September 2, 2009

The Right Kind of Journalism

In a 2008 Vogue interview, Nicole Kidman said, "I don't believe in flittering around the edges of things. You're either going to walk through life and experience it fully or you're going to be a voyeur. And I'm not a voyeur."

Her comment pinpoints one of the biggest problems that I have with myself, media outlets, and sometimes, our society. I fear that we've become a nation of voyeurs rather than doers. Today's media spends an excess amount of time covering celebrity and trivial human interest stories, whose ubiquity encourages voyeurism. We know intimate details about people we don't even know. We are accustomed to watching this glitz and glamour, expecting it, and even craving it. I myself am guilty of being tempted by the brain candy of People and PopSugar. It's escapism during a monotonous work day. Lately, however, it's worn on me. I know entirely too much about the Jon and Kate Plus Eight drama and not enough about how women are being treated in Afghanistan.

We need a re-prioritization of US media values. So much of today's media coverage focuses on trashy, low quality stories like the Levi Johnston's opinion of the Palins or dare, I say, "My husband caught crabs. Is he cheating?"(no joke, a featured story on The Today Show). The frequency of airtime and amount of media resources dedicated to "celebrity reporting" is too much.

Through this celebrity reporting, we become addicted, idolizing the lives of high-profile people - actors, actresses, athletes, musicians. If we spent less time reading Us Weekly, more time learning about and acting to provide educational opportunities for Afghan women or refugee children in Bosnia, the world just might be a better place. I'm thinking of the phrase many hands make light work. Not many readers of OK! magazine make light work.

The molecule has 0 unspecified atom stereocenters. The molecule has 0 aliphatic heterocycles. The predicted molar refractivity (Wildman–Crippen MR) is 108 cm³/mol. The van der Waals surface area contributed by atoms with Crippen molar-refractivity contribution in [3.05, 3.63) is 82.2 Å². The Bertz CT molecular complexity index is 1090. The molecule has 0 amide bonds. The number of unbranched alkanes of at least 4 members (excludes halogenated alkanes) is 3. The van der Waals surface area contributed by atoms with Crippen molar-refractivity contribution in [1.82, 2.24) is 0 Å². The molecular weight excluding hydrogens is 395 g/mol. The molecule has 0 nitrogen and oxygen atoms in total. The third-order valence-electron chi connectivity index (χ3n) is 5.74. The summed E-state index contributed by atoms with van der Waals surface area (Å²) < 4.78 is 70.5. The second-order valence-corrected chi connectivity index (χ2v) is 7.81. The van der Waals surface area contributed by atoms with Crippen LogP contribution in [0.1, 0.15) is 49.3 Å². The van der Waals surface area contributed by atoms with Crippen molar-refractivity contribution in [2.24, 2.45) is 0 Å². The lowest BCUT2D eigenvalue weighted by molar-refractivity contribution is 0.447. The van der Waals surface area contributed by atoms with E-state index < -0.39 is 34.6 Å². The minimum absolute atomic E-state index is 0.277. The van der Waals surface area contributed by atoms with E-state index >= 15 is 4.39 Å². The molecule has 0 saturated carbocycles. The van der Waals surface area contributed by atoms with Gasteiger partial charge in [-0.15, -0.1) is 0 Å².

My main question here (to myself and to others) us: why are we spending so much time observing other people's lives instead of focusing on improving our own and that of others?

I think that the mainstream media misses out on so many wonderful stories that educate people on the larger issues of immigration policy, women's rights, education, health care, poverty and homelessness. Journalism is meant to tell the larger, world-affecting headlines of the day, but also the small, untold stories of human struggles and triumphs in such a way that will inspire readers to affect change where it's needed. In their first written piece after their release from captivity in North Korea, journalists Laura Ling and Euna Lee cite their understanding of a journalist's role in society: "[W]e believe that journalists have a responsibility to shine light in dark places, to give voice to those who are too often silenced and ignored." This is the essence and duty of every journalist and the main reason why I wanted to enter that profession.

{Journalists Laura Ling and Euna Lee return to
US soil after their North Korean imprisonment}

Another excellent example of media covering the often untold but culturally and politically-significant story is the NPR/American Public Media program, The Story, hosted by Dick Gordon. Gordon used to host The Connection for Boston's NPR station, WBUR. He understands ow to mix the interesting with the serious. He's a wonderful interview - kind, gentle, intelligent. He asks the tough questions while keeping his interviewees at ease. To broach the subject of US immigration policy, he interviewed two families: a construction worker in Florida and the undocumented Mexican family that she employs. His reporting humanizes the important issues that should be on American minds.

{Dick Gordon, host of APM's The Story}

Image can be found here and here.

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